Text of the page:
Open science practices are becoming increasingly expected by government agencies (NIH, OSTP, UNESCO) and funders, but how does a researcher begin to learn about and implement open science practices in their work? Preliminary research demonstrates that the influenza community sees value in preregistration and data sharing, the publication of null results, and replication studies. However, there is a mismatch in support for open science and using open science practices in research (Open Scholarship Survey, 2022). One way to narrow the gap between support and practice is through learning opportunities.

With generous funding from Flu Lab, the Center for Open Science (COS) has offered training opportunities for influenza researchers. The following resources include those developed for and by the participants in the COS Opening Influenza Research Fellowship and a pilot Open Science Community Trainer Certification Program to advance open science adoption in the influenza research community. 

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Register for our virtual events to learn more about open science practices.

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The resources include the following sections:


Introduction to Open Science

Training materials and presentations that introduce the fundamentals of open science, focusing on how to organize research collaborations, manage data, and support early career researchers.

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Open Science Practices

Detailed guidance on open science practices such as preregistration, Registered Reports, data sharing, and code sharing, including webinars and presentations.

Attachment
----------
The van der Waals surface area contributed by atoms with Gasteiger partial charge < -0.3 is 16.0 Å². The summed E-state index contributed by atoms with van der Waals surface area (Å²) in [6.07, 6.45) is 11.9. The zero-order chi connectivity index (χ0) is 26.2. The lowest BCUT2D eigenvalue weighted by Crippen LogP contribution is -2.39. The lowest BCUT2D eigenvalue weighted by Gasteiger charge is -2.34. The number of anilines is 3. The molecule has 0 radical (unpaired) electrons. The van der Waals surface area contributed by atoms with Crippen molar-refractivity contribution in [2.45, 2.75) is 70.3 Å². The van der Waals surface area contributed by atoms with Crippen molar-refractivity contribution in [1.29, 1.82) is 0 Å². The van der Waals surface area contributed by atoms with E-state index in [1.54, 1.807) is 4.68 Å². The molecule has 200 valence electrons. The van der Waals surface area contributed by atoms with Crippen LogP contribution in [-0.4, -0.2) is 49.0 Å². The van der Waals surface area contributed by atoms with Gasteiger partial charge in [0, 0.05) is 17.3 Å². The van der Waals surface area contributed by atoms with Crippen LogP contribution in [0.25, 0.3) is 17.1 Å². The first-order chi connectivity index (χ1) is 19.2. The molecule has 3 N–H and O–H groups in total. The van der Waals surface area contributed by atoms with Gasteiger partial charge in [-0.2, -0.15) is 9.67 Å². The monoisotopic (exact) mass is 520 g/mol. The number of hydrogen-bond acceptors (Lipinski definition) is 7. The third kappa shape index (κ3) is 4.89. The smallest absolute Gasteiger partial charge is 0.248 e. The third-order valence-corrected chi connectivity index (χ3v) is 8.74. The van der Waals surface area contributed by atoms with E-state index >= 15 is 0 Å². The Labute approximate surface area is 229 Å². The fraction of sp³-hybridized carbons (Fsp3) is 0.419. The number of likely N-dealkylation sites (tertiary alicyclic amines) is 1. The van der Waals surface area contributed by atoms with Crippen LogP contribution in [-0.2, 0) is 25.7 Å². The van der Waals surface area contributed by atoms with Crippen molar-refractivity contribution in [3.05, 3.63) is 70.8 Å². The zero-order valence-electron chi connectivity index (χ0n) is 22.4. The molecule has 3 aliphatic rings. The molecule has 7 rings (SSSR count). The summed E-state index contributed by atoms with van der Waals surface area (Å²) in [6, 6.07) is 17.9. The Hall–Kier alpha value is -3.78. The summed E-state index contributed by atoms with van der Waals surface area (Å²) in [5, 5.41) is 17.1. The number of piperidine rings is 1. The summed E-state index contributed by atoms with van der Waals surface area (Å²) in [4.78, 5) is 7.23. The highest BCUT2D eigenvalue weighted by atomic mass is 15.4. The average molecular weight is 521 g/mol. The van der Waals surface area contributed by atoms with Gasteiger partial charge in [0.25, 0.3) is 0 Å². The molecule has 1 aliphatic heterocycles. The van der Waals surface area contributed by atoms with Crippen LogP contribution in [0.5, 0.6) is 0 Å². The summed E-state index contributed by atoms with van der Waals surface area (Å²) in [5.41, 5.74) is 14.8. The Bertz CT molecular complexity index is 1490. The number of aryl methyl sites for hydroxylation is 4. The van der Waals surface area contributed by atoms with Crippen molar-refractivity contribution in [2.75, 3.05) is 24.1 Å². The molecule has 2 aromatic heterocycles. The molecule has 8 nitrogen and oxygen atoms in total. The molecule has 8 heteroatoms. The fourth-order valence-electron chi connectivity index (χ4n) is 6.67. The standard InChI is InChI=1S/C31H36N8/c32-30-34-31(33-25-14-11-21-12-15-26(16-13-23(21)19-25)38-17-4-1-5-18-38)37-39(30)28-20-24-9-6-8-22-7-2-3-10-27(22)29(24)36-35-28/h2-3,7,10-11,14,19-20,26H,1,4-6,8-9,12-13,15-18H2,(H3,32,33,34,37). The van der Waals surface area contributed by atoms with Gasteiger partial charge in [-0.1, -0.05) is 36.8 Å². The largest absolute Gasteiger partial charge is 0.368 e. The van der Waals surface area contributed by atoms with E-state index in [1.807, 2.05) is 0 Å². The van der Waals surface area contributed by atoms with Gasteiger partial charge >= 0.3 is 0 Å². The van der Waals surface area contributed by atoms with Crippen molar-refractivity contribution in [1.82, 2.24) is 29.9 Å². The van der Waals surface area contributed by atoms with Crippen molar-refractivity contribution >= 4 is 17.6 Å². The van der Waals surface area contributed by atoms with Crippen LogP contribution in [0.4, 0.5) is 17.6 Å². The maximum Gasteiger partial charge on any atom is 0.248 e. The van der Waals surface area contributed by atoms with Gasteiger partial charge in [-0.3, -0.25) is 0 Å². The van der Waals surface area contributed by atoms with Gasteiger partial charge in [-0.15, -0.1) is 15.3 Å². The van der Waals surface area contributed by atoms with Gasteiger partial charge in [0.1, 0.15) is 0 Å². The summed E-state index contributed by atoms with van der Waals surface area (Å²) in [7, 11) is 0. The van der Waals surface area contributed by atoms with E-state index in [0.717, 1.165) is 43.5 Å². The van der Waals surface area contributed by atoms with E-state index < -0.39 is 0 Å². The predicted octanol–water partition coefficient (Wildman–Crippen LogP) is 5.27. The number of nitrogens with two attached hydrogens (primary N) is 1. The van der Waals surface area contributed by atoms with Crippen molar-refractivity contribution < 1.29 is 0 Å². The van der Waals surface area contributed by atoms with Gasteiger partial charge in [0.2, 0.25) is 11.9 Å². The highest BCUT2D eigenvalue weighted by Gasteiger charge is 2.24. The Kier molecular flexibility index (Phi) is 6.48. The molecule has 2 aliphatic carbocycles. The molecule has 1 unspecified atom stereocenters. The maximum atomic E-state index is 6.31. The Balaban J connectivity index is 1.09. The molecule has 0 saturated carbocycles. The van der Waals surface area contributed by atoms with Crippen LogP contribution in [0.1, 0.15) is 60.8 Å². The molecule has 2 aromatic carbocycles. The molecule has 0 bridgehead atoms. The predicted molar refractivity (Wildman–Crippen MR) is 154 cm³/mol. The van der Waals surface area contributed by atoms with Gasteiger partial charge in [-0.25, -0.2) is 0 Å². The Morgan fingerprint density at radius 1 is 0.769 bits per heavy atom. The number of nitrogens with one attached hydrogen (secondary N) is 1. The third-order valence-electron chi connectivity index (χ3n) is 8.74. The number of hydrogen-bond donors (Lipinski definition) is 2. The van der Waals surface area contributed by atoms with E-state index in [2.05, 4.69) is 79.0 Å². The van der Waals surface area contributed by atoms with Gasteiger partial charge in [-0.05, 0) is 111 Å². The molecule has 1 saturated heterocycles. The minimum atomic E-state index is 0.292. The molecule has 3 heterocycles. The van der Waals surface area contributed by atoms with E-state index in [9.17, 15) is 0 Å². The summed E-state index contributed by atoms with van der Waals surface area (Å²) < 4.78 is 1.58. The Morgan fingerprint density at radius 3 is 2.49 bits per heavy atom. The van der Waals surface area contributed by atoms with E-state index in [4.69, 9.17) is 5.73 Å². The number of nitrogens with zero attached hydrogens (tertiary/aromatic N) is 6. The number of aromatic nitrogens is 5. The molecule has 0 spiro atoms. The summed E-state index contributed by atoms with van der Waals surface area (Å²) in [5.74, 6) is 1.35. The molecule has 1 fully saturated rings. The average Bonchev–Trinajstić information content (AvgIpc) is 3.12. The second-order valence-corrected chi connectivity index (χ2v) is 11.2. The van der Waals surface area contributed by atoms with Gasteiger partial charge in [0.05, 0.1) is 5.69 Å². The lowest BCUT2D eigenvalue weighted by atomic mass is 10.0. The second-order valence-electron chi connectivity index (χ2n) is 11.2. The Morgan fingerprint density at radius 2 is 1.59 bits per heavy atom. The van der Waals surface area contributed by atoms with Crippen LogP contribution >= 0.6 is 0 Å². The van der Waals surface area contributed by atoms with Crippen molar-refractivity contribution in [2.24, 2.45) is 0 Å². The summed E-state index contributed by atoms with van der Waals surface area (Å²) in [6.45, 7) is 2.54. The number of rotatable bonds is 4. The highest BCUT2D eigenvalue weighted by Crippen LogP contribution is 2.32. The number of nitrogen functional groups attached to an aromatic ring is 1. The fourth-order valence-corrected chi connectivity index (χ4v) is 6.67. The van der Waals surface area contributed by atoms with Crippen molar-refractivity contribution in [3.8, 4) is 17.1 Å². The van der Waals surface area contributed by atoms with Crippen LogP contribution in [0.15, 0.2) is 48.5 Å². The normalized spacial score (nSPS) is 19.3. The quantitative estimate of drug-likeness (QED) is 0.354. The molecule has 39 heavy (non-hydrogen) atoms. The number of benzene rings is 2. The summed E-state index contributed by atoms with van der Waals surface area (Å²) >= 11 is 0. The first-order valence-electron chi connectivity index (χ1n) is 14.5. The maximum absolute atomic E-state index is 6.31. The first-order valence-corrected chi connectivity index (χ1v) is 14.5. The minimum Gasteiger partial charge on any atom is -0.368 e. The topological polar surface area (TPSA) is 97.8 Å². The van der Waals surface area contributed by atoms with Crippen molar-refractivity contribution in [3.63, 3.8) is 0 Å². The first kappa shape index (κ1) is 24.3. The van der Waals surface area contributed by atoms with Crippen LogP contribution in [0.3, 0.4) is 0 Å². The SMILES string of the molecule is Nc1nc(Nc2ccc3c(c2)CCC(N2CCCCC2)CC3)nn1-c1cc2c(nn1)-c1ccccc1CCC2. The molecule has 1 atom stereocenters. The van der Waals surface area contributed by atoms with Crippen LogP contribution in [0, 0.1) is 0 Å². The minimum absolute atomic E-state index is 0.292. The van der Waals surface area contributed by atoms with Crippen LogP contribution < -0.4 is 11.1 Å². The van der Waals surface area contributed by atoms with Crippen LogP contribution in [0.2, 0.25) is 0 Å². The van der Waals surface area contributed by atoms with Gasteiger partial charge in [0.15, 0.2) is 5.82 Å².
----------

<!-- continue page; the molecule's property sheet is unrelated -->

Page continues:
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Resources for Teaching

Lesson plans, frameworks, and pedagogical best practices for teaching open science concepts, curated for educators and trainers to effectively integrate these practices into their teaching.

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Communities of Practices

Information on joining various open science communities and networks, including FORRT, ASAPBio, The Carpentries, and ReproducibiliTea, which support and promote open science practices.

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Can't find what you need from the resources above? Check out additional open science resources.

The resources aim to:

  • Introduce open science to influenza researchers and adjacent fields including virology and public health
  • Demystify open science practices including preregistration, Registered Reports, data sharing and data management
  • Provide resources for academic teaching and pedagogy for open science
  • Suggest communities that can support researchers in using open science in their research and teaching

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